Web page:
27 August 2012, Development - Rules of Writing, Characters of Centurion, more on Scene Outlines
Introduction: I wrote the novel Aksinya: Enchantment and the Daemon. This was my 21st novel and through this blog, I gave you the entire novel in installments that included commentary on the writing. In the commentary, in addition to other general information on writing, I explained, how the novel was constructed, the metaphors and symbols in it, the writing techniques and tricks I used, and the way I built the scenes. You can look back through this blog and read the entire novel beginning with http://www.pilotlion.blogspot.com/2010/10/new-novel-part-3-girl-and-demon.html.
I'm using this novel as an example of how I produce, market, and eventually (we hope) get a novel published. I'll keep you informed along the way.
Here are my rules of writing:
1. Entertain your readers.
2. Don't confuse your readers.
3. Ground your readers in the writing.
4. Don't show (or tell) everything.
All language is symbols. Therefore it shouldn't surprise you that your writing should include higher level symbols. What are higher level symbols? I mentioned before the cross as a symbol. The cross is a higher level symbol--a symbol that doesn't depend on language. Symbols can be ready made or author made symbols. Some symbols are a mix.
Here is the list for the use of storylines. In other words, whose storyline should you chose to follow in the plot:
1. Protagonist - presumed
4. Antagonist or protagonist's helper
The presumption is that you will write your scenes with the protagonist's storyline as the primary intersection with the plot. At some points you might want to write a scene that does not include the protagonist's storyline. The question is then, when should you consider these different storylines.
Let's look back at how to use a scene outline. In a scene outline, each scene has an input and an output. Each scene has a setting and tension and release development. So in writing a scene, I begin with the input and write the setting. I introduce the characters and set them in motion. The characters take the input from the preceding scene and continue through the tension and release until the end of the scene. The output of the scene becomes the input for the next scene.
Since I'm using Centurion as an example, I'll show how this works in the novel. The initial scene has an assumed input. This assumed input is that Abenadar's mother, Naomi, has been deserted by her Roman ambassador husband. She is pregnant and living outside of Nazareth. The setting is the well at Nazareth. Naomi goes to the well at noon and meets another pregnant woman. I should tell you that culturally, women did not go to the well at noon. They usually went in the cooler hours of the day--morning or evening. The fact that both went at noon means they didn't want to meet other women. The tension in the scene is that Naomi is pregnant by a Roman and being shamed by the people and that Miryam is pregnant and also being shamed. The output is that Miryam offers to visit Naomi. The next scene input is a visit from Miriam to Naomi. The setting is Naomi's shack. The tension is the reason Miriam is pregnant and the coming birth of Naomi's child. The output is about birth and midwives. The input of the next scene is the birth of Naomi's child. The setting is Naomi's shack. The tension is the birth of the child and about the birth of Miryam's child...and so on. Each scene provides an input from the previous scene and an output to the next scene.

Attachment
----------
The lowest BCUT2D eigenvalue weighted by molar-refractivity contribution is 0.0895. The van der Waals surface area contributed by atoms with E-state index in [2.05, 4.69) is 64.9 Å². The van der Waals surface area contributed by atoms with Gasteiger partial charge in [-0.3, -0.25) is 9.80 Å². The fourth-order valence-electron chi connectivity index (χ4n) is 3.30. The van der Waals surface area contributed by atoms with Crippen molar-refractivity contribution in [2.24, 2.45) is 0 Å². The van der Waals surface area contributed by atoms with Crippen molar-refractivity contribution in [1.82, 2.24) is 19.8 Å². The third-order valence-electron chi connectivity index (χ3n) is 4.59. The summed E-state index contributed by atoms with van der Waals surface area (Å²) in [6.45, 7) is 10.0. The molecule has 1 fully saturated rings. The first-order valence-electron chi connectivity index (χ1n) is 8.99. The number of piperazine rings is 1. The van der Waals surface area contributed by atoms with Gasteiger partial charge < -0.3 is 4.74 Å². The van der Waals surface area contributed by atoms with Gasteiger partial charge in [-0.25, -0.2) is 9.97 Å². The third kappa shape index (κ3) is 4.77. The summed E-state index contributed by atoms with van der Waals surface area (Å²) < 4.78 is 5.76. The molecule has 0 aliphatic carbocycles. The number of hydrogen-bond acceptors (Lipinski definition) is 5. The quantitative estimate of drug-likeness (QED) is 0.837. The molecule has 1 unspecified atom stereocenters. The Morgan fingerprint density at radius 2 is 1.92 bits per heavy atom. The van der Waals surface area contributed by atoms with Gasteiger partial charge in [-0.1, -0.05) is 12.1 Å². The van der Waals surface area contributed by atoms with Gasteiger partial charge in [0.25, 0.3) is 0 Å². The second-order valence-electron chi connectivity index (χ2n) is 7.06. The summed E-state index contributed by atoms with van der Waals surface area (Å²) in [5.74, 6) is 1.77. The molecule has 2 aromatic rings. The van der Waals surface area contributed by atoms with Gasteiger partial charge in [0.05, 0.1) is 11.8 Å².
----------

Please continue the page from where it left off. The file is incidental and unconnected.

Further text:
Using a scene outline, every scene is directly connected to every other scene. The progression is logical in time and events. However, there are times when scenes don't connect directly and when they might not fall into the same sequence in time and space. I'll write about that tomorrow.
There is much more to writing without confusing your readers. I'll write about that tomorrow. The following is a question asked by one of my readers. I'm going to address this over time: Please elaborate on scene, theme, plot, character development in a new novel creation....ie, the framework, the development, order if operation, the level of detail, guidelines, rule of thumb, tricks, traps and techniques. To what extent do you outline the historic context, culture, mannerism, speech, dress and thought process of the main characters, in a historic novel...in order to maintain integrity, and gradually (help) reveal attributes of a character in the story, or otherwise clarify the plot, scene, transition, tension or resolution?
I'll repeat my published novel websites so you can see more examples: http://www.ldalford.com/, and the individual novel websites: http://www.aegyptnovel.com/, http://www.centurionnovel.com/, http://www.thesecondmission.com/, http://www.theendofhonor.com/, http://www.thefoxshonorhttp://www.aseasonofhonor.com/.